This week, Old Dominion completed one of the biggest upsets in college football, gaining their first win of the season, and their first win against Power-5 opposition since they joined the FBS when they overcame the No. 13 ranked Virginia Tech Hokies.
This recap is brought to you by Eckrich, the Official Smoked Sausage of the College Football Playoff.
Needless to say, this was one of the biggest upsets of the year in any sport. The Hokies had yet to lose, while Old Dominion had lost 52-10 against Liberty in their season opener and were 0-3 heading into the game. The line was 28.5 points in Virginia Tech’s favor, so just how did Old Dominion get it done?
The star of the show for Old Dominion didn’t even start the game, but Blake LaRussa entered the fray on ODU’s second series to complete 30-of-49 attempts for 495 passing yards and five total touchdowns (four passing, one rushing) by the time the clock ticked zero. LaRussa posted one of the best PFF grades of the season, with an overall score of 94.3 and there was no facet of the game in which he was not outstanding.
Under pressure, he completed almost sixty percent of his passes (58.8) for an NFL passer rating of 109.0 and an overall PFF grade of 91.4, and that grade remained over 90.0 whether he was kept clean, blitzed or left unaffected in the pocket.
On deep passes (20-plus air yards), he completed 7-of-11 attempts for 205 yards and two touchdowns and some of the best throws he made in the game came deep down the left side of the field.
ODU put up 632 yards of total offense in the game, and LaRussa was the driving force behind all of that success, accounting for much of it himself, and posting an overall PFF grade almost 15.0 points higher than the next-best player on the team.
While the passing attack did the bulk of the damage, ODU running back Jeremy Cox also made some big plays, racking up 130 rushing yards on 20 carries. The biggest plays came to the left side of the field, with runs around left end going for 76 yards, two scores and three first downs. What makes this display from Cox so impressive is that the blocking was not phenomenal, and he actually gained more yards after contact than he had total for the day. Cox broke 13 tackles on 20 carries, and on average, was hit behind the line of scrimmage, generating 136 yards after contact from 130 rushing yards.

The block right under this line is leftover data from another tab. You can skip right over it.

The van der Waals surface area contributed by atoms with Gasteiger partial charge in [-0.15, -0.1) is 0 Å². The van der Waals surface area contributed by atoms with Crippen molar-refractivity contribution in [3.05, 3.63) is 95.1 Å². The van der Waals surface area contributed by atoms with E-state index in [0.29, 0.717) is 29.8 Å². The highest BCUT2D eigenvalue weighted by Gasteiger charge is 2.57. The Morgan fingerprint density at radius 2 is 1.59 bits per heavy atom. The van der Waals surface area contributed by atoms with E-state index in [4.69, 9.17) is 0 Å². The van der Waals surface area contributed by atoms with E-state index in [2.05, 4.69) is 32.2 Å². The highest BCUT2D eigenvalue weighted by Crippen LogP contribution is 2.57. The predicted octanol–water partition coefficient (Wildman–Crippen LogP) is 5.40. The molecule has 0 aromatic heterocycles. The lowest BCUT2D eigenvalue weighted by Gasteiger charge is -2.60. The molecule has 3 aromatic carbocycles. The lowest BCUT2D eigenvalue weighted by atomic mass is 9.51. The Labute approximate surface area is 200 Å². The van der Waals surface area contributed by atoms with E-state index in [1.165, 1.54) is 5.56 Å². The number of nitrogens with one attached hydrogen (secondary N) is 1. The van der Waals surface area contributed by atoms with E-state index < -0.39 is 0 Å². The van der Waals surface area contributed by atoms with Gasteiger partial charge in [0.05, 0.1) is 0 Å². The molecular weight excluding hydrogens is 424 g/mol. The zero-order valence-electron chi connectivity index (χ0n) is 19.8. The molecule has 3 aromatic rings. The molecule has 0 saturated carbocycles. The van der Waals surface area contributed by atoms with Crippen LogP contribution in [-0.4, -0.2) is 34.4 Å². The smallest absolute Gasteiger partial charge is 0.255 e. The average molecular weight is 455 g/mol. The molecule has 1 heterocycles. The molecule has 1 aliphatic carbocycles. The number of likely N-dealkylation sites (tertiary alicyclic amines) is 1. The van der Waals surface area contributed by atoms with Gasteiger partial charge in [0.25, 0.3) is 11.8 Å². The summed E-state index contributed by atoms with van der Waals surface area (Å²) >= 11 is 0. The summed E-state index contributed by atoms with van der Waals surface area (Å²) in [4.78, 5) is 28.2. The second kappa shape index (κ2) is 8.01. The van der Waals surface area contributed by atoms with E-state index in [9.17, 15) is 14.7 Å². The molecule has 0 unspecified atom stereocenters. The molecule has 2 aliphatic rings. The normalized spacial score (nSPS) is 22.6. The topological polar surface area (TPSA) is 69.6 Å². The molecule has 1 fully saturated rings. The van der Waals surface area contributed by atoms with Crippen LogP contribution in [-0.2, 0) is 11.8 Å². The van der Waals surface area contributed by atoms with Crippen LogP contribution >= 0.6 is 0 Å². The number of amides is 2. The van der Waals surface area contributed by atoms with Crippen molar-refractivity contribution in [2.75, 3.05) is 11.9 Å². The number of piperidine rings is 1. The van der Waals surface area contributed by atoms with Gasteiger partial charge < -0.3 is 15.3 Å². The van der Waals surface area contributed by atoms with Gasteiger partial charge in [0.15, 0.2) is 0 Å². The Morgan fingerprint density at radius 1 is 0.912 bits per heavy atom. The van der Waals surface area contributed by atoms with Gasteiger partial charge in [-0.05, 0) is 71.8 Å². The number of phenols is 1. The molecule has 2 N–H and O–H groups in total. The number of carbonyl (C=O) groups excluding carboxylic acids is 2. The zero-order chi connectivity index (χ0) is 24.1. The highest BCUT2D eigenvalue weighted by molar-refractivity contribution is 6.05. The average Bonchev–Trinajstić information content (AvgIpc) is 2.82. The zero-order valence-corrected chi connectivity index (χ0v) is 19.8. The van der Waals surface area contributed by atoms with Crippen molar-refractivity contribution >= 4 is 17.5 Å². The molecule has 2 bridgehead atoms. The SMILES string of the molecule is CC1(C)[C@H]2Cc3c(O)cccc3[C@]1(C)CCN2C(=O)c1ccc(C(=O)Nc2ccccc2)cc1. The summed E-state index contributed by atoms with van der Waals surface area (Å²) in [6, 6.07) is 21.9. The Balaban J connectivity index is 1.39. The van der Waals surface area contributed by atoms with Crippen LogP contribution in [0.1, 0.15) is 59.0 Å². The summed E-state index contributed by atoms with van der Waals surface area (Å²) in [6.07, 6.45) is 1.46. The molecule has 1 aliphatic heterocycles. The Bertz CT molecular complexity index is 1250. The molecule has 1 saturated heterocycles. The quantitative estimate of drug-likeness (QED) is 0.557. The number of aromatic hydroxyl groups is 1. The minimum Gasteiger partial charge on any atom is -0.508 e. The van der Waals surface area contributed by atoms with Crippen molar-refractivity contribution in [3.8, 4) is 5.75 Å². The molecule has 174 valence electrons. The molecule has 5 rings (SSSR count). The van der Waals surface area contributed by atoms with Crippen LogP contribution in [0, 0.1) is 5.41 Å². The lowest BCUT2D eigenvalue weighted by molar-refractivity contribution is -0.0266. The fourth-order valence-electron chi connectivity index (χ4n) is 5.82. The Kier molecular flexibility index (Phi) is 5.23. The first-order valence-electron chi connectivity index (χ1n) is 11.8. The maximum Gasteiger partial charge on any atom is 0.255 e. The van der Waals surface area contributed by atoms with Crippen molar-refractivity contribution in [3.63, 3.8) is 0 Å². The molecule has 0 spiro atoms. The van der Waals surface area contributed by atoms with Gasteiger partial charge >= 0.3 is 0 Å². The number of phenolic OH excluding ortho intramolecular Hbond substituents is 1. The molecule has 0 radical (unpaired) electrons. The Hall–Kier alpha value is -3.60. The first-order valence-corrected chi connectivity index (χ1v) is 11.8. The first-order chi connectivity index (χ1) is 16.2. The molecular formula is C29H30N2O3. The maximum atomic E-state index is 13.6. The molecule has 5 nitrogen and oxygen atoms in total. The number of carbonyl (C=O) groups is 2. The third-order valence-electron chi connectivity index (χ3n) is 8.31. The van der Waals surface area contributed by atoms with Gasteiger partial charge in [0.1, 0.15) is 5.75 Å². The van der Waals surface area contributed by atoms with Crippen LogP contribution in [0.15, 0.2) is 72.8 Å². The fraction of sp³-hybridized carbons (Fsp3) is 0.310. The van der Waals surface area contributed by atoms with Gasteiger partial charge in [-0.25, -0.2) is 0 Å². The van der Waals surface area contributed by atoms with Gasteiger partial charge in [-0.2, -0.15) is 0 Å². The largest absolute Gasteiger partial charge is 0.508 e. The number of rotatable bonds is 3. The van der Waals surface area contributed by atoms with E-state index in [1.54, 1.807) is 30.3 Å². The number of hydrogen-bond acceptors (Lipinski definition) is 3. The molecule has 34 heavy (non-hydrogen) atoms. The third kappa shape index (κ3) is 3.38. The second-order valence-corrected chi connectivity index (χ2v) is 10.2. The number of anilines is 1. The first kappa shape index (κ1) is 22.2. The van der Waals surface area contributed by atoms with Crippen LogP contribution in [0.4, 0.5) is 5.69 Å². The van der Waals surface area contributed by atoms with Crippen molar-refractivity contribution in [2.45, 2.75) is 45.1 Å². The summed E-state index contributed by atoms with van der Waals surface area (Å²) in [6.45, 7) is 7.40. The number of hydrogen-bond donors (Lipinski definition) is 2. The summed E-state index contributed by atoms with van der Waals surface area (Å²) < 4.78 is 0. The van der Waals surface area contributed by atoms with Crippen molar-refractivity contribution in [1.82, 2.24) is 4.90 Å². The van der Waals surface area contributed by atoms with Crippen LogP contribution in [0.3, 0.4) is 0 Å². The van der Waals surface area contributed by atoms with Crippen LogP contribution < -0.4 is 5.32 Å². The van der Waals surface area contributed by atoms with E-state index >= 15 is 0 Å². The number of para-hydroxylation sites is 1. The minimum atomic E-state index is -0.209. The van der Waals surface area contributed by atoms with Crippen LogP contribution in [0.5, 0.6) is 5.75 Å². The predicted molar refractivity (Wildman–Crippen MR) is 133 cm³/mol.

It was Cox’s 40-yard touchdown run with less than two minutes remaining that ended the game as a contest and sealed the upset.
Josh Jackson’s Injury
The Hokies had held the lead in the third quarter, but ODU stormed back with a couple of scores before Virginia Tech found itself in a huge hole as quarterback Josh Jackson went down with a leg injury. His backup did lead them on a touchdown drive to tie it up, but he couldn’t match Jackson’s play (66.4 PFF grade to 72.2) and it wasn’t enough to win a shootout.
That’s not to say that Jackson was a certainty to get it done himself as he had completed just one of his four deep attempts (scoring on that play) while throwing an interception on another, and completed just two passes while under pressure (that went for zero yards). When ODU blitzed him he had a PFF grade of just 37.2 and his best plays in the game came as a rusher.
The Hokies Defense
While ODU’s offense was the biggest differentiator, they had plenty of help from Virginia Tech’s defense. Just one player earned an overall PFF grade above 70.0, while 14 earned one below 60.0 and one of just 38.0. As a unit, the defense missed 16 tackles and managed just three forced incompletions from 46 pass attempts. They also coughed up six penalties and were nothing like the caliber needed to slow down LaRussa and the ODU offense.
The Bottom Line
As if usually the case, the quarterback was the biggest reason ODU was able to secure the biggest win in the program’s history, what was shocking is that it was a quarterback that didn’t even start the game. The junior quarterback had taken just 256 career snaps before this game and had been sitting behind Steven Williams, whose performances for the team have been more bad than good over the past two seasons.
LaRussa wasn’t perfect, but behind his eight big-time throws, he played one of the games of the college season so far to lead his team to one of the upsets of the year.